A Good Lookin’ Cast: Liz Taylor, Rock Hudson and James Dean star in today’s
Video Vault Classic feature, “Giant.”
1956 – George Stevens
Rated G – 201 minutes
Vault Rating: 7
In its three hours and twenty-one minutes, “Giant” makes its points bluntly in the context of the squabbles over land and wealth of the moneyed class in Texas.
It is a love story in its first half but a story about racism in its second half. It won its Oscars by doing what Hollywood often does, by pointing out the injustice of racism. This polemic is set in an epic about a landed family, The Benedicts, and how that family comes to grip with Mexicans.
Bick Benedict (Hudson) travels east from his giant Texas ranch, Reata (Spanish for “lariat”) to buy a high spirited stallion called War Winds. The horse, black with a small white patch on the center of his brow, is symbolic, of course. But Benedict also lassoes a wife, the lovely, moneyed, headstrong Leslie Lynnton (Liz Taylor) who might just as well be from another planet as the one Bick comes from. Either way, Benedict gets a sweet ride in the deal.
When Bick returns with Leslie, her education in the ways of the west begins and she expresses compassion for the low conditions of the mexican workers who exist almost as untouchables on Reata. Apparently, it takes a move from a Marryland estate filled with black servants to a Texas estate filled with brown servants to wake up to social inequality.
What’s kind of interesting is that the lesson could still be learned today by the amount of vigor devoted to the political debate about immigration raging all over the cable channels. We must, using Rock Hudson’s and Liz Taylor’s and James Dean’s 53 year old example, consider the current debate nothing more than what it really comes down to; a matter of racism.
Racism, historically, has always been about the haves and the have-nots; class-warfare if you will. And today’s film has it all with a goodly dollop of women’s suffrage on top. As Leslie acclimates to Texas, she is shown her place where it comes to politics and the like, adding yet another undercurrent of inequity.
There is a decent melodrama between Leslie, Bick, and the handsome ranch hand, Jet Rink (James Dean) and you suspect that Rink would like to have anything of Bick’s as his own, extending possibly even to his wife whom he has befriended. When Rink is bequeathed a small piece of land, he finally has something of his own, a toehold and a view into the moneyed class, if not a passport to the good life.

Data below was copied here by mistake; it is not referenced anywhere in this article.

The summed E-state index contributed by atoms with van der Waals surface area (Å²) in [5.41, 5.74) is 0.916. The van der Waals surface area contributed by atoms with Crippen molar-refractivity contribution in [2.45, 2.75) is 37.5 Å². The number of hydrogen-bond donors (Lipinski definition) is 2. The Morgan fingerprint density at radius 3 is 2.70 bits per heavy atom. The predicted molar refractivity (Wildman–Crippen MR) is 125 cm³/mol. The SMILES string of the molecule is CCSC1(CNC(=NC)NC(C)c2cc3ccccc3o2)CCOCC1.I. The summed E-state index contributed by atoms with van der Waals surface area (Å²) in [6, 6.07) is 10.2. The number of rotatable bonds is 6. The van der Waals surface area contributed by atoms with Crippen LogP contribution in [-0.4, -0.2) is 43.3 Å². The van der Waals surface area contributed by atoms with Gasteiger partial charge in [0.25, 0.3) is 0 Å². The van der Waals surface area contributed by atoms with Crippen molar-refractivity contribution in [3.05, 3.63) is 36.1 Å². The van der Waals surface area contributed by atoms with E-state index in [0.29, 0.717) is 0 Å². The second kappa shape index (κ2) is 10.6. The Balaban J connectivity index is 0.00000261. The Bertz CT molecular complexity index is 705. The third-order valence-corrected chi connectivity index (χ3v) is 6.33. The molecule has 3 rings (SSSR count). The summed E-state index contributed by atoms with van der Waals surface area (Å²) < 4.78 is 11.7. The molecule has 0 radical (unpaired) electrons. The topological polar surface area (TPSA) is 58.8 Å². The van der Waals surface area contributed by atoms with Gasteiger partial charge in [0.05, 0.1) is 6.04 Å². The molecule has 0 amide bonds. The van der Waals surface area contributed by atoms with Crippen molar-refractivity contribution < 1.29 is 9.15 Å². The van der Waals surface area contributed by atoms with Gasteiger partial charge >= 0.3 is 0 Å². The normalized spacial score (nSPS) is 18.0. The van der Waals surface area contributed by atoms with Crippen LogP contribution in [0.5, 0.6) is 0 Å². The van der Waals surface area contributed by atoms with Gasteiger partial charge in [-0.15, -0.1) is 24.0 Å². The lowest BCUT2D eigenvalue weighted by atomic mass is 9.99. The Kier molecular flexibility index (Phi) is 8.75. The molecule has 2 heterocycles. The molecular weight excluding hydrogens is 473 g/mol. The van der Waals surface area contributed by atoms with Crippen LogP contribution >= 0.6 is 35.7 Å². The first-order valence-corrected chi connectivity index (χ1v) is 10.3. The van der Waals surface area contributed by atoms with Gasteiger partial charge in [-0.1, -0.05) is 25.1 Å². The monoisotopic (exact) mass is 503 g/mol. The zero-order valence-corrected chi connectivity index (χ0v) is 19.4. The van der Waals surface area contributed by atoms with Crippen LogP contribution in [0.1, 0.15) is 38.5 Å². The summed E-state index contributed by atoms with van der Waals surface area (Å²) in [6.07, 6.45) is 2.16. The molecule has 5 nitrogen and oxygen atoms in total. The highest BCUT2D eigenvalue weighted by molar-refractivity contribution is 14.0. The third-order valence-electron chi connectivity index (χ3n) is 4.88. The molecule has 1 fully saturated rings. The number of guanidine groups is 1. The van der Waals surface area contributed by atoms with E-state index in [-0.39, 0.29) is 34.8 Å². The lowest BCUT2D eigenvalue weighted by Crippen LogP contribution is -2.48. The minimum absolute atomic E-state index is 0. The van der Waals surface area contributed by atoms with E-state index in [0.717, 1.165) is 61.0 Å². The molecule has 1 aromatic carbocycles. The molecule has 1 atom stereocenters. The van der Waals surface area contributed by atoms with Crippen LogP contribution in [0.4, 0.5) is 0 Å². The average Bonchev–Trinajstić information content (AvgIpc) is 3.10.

All in all, though, it is a handsome cast and we are pleased to report some fabulous cinematography and locations. Some of the frames in “Giant” are just that, big, sweeping landscapes that seem to say a lot more about the west of the early oil era than any old film possibly can.
There is a piece of filmmaking at the end, though, that is just – by today’s standards anyway – a matter of being hit over the head with a board. Watch it and you’ll see. Perhaps there was a lot of moralizing in films of the 1950s. The end of “The Bad Seed” comes screaming to mind on this count. And “Giant” does its part to keep faith with the style of the day.
It is ironic that the last, most truculent form of bigotry, that of homophobia, represented by Rock Hudson, who was gay, and James Dean, who was bi-sexual, never rears its head. Ah, that’s probably not fair to the movie, especially since we are discussing it more than 50 years after the fact. I kind of have to smile at Liz Taylor in the midst of a modest triangle with Hudson and Dean.
“Giant” is a big melodrama and it proceeds at its own Texan pace and it rewards repeated viewing. And we haven’t even gotten to the rich cast of secondary characters who keep things bubbling along so that a long movie doesn’t feel long. Bick’s sister, Luz (Mercedes McCambridge) and Uncle Bawley (Chill Wills) are the very soul of Texas. Characters like these and Judge Whiteside (Charles Watts) lend an air of western style and grace so that the aforementioned themes play sweetly together down home on the range.
There is a young Dennis Hopper as Jordan Benedict III who is fun to watch even as he begins to blur racial norms when he falls in love with a Latina. And there is a young Sal Mineo as Angel Obregon II, another servant raised on Reata who raises his station by proudly entering the U.S. military, always a sign of class in 1950s era films.
There is much going on around the nearly 600,000 acre Benedict ranch, to be sure, and the Video Vault invites you to saddle up and give a classic old western melodrama another look.
Until next time. Enjoy!